The 1975 to rock Detroit FillmoreWritten by Vicki L. Kroll | | firstname.lastname@example.org
One listen to The 1975’s “Chocolate” isn’t enough. The sweet hit is addictive, a smooth mix of rock, electronica, punk, pop and R&B that melts in your mind.
The breakthrough hit by the British band was the result of a visit to a popular store in England.
“We didn’t get arrested, but we almost got arrested for having weed on us, and we were so inspired by the altercation that we went off and we wrote ‘Chocolate.’ It kind of became this countercultural anthem about being middle class and smoking weed and being bored and the confrontation that ensues,” Matthew Healy, lead singer and guitarist, said.
“And then four years later, the same Sainsbury’s shop sold-out of our debut album, which I thought was a nice little bit of irony.”
Released last year, it’s no surprise that self-titled debut won fans around the world with “Chocolate,” “Girls” and “Sex.”
“When things started to get really big, like supporting the Stones and then even more so the year that we just had in the UK, culminating in playing to 20,000 people in London — it’s almost like I’ve become a bit of a parody of myself, which is fun, I suppose. I’m in my 20s; I’m allowed to do that,” Healy said. “It’s all just become quite ridiculous, hasn’t it? Yeah, I feel like shooting music videos in Los Angeles, talking to models — it’s all ridiculous.”
Healy is the group’s artistic visionary. He talked about the quartet’s striking videos during a call from a tour stop in Oslo, Norway.
“When we put a video online — it was just after a period of time where we tried getting signed and we famously didn’t — and then we put this music video up and it was just in black and white. And it bled from there, the way that we drowned out all the color of the music with this kind of polarizing aesthetic, you know, juxtapose the whole thing because our music is so bright and colorful, but the narrative and now the visuals are very, very dampened and literally washed out,” he said.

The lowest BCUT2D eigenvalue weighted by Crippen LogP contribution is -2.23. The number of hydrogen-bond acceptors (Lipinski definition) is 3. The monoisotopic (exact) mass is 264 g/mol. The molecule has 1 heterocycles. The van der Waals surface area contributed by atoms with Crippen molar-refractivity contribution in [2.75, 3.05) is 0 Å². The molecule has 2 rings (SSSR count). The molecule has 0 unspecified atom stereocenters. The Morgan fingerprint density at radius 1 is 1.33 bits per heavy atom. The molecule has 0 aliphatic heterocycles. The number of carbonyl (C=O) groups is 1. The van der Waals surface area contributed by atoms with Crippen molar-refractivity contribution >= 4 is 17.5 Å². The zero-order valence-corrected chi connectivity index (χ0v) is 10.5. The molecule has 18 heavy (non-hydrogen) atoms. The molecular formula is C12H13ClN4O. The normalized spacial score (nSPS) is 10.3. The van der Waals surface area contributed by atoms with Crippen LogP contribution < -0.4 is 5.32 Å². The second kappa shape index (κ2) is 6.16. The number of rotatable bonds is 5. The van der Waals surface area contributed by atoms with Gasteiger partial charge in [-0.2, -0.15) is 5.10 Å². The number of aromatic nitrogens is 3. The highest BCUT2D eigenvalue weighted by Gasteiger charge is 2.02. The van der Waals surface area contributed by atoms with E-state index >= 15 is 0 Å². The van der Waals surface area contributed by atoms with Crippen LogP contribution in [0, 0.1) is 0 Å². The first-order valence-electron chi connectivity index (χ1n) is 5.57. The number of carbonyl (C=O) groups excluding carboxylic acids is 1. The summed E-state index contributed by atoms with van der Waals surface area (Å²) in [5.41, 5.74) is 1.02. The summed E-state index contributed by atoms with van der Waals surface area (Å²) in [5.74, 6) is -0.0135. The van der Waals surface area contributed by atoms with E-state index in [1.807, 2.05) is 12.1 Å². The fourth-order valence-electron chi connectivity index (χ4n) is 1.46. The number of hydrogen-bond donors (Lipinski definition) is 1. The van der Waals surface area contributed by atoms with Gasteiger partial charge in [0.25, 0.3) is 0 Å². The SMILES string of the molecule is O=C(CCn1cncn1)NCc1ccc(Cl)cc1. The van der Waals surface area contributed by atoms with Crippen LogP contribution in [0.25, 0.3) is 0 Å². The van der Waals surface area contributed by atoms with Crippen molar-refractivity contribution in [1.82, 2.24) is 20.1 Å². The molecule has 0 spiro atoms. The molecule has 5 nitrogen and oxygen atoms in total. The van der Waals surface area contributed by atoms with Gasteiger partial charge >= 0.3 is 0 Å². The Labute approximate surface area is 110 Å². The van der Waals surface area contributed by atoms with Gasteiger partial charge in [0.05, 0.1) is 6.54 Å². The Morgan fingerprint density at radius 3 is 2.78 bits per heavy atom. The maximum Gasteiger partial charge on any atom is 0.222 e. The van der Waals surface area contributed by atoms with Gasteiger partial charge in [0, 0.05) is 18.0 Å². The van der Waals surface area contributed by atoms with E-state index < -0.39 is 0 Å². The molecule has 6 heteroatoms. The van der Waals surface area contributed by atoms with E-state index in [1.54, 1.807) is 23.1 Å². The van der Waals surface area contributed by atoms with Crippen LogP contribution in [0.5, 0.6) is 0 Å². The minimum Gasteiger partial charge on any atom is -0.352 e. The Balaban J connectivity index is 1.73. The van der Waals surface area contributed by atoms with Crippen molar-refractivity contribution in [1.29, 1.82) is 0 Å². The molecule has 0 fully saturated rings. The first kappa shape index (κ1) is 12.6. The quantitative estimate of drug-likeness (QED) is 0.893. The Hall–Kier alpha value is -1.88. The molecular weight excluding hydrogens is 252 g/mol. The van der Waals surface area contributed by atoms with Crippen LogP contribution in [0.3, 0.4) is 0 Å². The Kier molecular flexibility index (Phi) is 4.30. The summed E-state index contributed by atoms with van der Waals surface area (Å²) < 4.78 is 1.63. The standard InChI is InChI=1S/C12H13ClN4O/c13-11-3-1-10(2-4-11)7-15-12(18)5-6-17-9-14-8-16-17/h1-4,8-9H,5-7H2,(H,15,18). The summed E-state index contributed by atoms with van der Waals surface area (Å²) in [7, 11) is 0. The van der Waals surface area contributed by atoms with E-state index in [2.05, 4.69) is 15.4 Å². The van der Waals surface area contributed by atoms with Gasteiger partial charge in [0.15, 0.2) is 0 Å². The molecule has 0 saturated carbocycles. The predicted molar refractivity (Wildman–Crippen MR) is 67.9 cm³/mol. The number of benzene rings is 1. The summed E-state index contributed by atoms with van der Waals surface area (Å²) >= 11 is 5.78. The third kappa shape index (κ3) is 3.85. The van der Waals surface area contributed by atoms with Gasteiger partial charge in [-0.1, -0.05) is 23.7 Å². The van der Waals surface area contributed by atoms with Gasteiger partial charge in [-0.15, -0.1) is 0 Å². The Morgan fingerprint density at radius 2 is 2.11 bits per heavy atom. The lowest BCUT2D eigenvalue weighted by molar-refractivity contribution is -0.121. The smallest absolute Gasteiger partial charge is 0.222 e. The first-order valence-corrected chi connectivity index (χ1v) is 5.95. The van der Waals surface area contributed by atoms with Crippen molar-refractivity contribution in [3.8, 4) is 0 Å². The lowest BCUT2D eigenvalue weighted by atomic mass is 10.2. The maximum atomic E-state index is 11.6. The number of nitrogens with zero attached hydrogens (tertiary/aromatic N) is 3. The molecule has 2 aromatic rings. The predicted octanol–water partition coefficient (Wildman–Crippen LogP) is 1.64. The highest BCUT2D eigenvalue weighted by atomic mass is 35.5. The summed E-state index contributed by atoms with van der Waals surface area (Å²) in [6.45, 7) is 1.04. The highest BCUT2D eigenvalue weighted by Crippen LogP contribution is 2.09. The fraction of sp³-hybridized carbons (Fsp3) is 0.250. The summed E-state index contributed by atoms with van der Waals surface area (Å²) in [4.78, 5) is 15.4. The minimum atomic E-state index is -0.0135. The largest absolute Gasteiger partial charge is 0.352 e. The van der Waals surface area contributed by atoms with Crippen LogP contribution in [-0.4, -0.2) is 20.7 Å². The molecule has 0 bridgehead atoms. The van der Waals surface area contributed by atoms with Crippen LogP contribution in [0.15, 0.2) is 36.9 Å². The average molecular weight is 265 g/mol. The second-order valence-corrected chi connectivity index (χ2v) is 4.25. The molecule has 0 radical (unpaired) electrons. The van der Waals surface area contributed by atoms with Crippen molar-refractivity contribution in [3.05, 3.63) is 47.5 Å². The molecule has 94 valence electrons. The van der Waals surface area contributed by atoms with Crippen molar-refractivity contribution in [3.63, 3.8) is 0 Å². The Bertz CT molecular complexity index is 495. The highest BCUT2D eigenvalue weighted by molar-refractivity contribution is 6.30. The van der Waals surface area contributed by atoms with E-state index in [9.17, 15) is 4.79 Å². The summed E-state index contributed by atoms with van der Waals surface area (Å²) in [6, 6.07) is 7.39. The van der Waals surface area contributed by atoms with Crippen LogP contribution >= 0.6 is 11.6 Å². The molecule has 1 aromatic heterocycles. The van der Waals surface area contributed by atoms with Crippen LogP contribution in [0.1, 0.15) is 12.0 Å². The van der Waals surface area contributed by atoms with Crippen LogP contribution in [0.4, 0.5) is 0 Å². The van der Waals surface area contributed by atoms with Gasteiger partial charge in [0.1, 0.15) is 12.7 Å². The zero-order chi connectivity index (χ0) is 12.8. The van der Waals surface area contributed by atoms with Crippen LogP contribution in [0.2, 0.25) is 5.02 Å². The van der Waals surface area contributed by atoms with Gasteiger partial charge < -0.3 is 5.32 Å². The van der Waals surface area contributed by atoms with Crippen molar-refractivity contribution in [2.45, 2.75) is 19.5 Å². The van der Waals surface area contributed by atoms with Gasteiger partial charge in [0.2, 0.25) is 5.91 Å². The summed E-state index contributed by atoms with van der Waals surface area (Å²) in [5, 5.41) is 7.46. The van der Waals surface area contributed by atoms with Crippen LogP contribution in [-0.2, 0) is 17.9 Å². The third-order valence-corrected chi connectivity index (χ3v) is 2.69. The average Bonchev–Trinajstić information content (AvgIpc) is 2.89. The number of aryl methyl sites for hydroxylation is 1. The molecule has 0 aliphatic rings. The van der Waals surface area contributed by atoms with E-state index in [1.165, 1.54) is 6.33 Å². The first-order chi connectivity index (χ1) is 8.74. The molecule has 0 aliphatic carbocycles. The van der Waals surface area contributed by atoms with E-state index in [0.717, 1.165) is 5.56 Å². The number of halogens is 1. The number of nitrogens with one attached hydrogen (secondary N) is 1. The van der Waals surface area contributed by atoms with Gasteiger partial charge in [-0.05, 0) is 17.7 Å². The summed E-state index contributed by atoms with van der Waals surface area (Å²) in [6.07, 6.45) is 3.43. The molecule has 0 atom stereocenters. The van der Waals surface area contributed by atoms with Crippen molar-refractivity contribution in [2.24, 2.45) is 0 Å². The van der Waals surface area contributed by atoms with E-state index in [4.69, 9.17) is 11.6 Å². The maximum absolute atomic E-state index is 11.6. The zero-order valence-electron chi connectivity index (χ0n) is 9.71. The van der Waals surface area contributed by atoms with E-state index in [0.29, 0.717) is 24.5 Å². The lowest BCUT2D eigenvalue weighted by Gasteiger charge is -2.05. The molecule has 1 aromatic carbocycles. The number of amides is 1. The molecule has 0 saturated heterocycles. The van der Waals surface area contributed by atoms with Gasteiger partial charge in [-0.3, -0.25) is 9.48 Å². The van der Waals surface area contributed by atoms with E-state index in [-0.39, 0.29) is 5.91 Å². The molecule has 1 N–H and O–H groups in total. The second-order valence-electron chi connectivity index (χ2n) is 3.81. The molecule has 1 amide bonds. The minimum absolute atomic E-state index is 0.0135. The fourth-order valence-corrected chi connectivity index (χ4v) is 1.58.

The second video for “Sex” was in color.
“We never creatively compromised, we just shot a video for it and it looked better in color,” Healy said. “And then all of our fans started going crazy on the Internet, and they started being, ‘Oh, they’re conforming to a major label; they made them do a video in color, this is so bad.’ And we just thought it was hilarious because it couldn’t be further from the truth.
“So then the next video we did was ‘Girls,’ and that was a video about a band who didn’t want to make a video in color shot in color,” he said and laughed.
The 1975 — Healy, guitarist Adam Hann, bassist Ross MacDonald and drummer George Daniel — will play the Fillmore Detroit on Nov. 4. Tickets are $32.50 and $45. Doors open at 7 p.m. Young Rising Sons and CRUISR will open.
“I think as a songwriter, you’re searching to connect with something,” Healy said. “I like the way I can lose myself in front of 2,000 people and that’s endorsed.”